In April, Prime Minister Tony Abbott announced the establishment of the National Ice Taskforce, entrusted with developing a National Ice Action Strategy including education and health responses as well as law enforcement.
Mr Lay and fellow taskforce members Sally McCarthy and Richard Murray spent eight weeks travelling Australia to hear first-hand from people dealing with the impacts of ice in communities, with a particular focus on regional Australia.
They received more than 1300 submissions, held seven community consultations and spoke to experts in drug treatment, health care, education, research and law enforcement.
Federal MPs also held community consultations to contribute to this body of information.
On July 23, Mr Abbott presented the National Ice Taskforce interim report to the Council of Australian Governments outlining the six priority areas for the national strategy.
The strategy is due to be finalised by the end of the year.
A Parliamentary Joint Committee on Law Enforcement is simultaneously at work, focusing purely on the law enforcement response to the ice problem in Australia.
‘Largest ever WA ice bust’ nets $320 million worth of meth, more than $1 million cash
Police in Perth have confiscated 320 kilograms of methamphetamine worth $320 million, as well as $1.2 million in cash, in what has been described as WA’s largest ever ice seizure.
The drugs were seized in a joint operation yesterday between WA Police and the Australian Crime Commission.
This seizure is a hammer blow for the organised criminals who peddle in ice.Federal Justice Minister Michael Keenan
Arrest warrants were executed at three residences, in Canning Vale and the Perth CBD.
Most of the drugs, about 316 kilograms, were found hidden in packages of Chinese tea at a house in Canning Vale.
An apartment on Adelaide Terrace and a hotel on Hay Street in the city were also raided.
Four Hong Kong nationals, ranging in age from 19 to 26, have been charged over the seizure.
Three of those men are believed to have been in Australia illegally, the fourth was on a visa.
The four men have already appeared in court and were remanded in custody.
Haul a ‘hammer blow’ to criminals, Keenan says
Federal Justice Minister Michael Keenan said it was a significant haul.
“This latest seizure, this largest seizure in Western Australian history, is an example of the dividends that are being paid by the unprecedented cooperation between Commonwealth and state law enforcement,” he said.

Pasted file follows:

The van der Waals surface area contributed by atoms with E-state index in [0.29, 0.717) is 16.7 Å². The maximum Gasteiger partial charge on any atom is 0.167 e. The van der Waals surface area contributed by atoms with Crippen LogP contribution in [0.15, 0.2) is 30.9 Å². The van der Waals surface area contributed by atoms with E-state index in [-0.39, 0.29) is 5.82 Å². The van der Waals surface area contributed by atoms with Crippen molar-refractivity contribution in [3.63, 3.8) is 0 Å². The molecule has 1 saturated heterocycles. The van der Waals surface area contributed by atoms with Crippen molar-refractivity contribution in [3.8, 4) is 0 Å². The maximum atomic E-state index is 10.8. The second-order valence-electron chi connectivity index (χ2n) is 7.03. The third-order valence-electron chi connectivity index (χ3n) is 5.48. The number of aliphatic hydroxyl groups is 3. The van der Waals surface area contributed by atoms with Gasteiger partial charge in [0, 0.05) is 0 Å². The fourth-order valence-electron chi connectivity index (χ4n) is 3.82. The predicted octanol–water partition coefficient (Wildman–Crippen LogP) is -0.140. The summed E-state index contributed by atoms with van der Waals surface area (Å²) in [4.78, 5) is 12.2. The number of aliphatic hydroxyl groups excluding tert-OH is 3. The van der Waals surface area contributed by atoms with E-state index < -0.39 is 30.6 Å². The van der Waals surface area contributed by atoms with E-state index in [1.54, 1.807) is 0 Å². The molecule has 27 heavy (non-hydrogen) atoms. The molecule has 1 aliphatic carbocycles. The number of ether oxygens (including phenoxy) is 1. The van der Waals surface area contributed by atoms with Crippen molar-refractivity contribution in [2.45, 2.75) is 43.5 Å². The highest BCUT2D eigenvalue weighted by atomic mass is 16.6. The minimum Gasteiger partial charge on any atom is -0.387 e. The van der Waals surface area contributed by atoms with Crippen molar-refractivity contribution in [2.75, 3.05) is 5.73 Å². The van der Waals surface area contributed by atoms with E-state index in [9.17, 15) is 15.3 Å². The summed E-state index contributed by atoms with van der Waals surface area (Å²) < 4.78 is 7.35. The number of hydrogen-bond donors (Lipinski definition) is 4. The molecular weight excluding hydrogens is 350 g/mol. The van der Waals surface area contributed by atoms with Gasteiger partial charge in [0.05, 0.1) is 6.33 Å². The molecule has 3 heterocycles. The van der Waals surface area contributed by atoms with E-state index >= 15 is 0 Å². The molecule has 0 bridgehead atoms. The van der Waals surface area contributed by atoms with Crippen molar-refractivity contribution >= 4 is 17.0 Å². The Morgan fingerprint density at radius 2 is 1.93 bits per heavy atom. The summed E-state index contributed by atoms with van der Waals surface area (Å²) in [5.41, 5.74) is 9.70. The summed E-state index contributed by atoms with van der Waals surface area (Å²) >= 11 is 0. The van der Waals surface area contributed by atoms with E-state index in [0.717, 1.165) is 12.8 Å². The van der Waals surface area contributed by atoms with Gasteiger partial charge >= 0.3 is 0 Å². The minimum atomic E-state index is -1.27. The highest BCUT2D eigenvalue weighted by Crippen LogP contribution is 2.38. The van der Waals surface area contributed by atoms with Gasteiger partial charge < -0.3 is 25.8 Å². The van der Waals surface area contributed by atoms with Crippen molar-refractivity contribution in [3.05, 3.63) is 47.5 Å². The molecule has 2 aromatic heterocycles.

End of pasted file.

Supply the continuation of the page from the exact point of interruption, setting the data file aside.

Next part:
“They have taken at least 320 kilograms of this terrible drug off the streets. That would have equated to 3.2 million individual hits of ice, with a street value of upwards of $320 million.
“This seizure is a hammer blow for the organised criminals who peddle in ice.”
Police said they feared what could have happened if the drugs had not been confiscated.
“[It] can only be described as frightening that this was going to hit our streets, this was going to be taken by members of our community,” WA Police acting deputy commissioner Michelle Fyfe said.
WA Police Minister Liza Harvey said the operation would put a significant dent in the ice market.
“I cannot tell you the impact that will have on the families, and the relatives and the friends of the meth addicts who wreak havoc on our community,” she said.
String of drug busts
This is the third major methamphetamine bust in the state in the past couple of months.
In August, police arrested three men and impounded a yacht off Western Australia’s north-west coast after seizing more than 20 kilograms of methamphetamine from a unit in Perth.
Officers from the Australian Federal Police and Organised Crime Squad seized the drug — also known as ice — and almost $1 million from the Perth unit as part of a National Anti-Gang Squad operation.
They also found 11 guns, including a sawn-off shotgun and a homemade machine gun.
In July, methamphetamine with a street value of $21 million was seized along with $100,000 cash.
Five people from WA, Queensland and New South Wales were charged over the seizure in the northern Perth suburb of Karrinyup.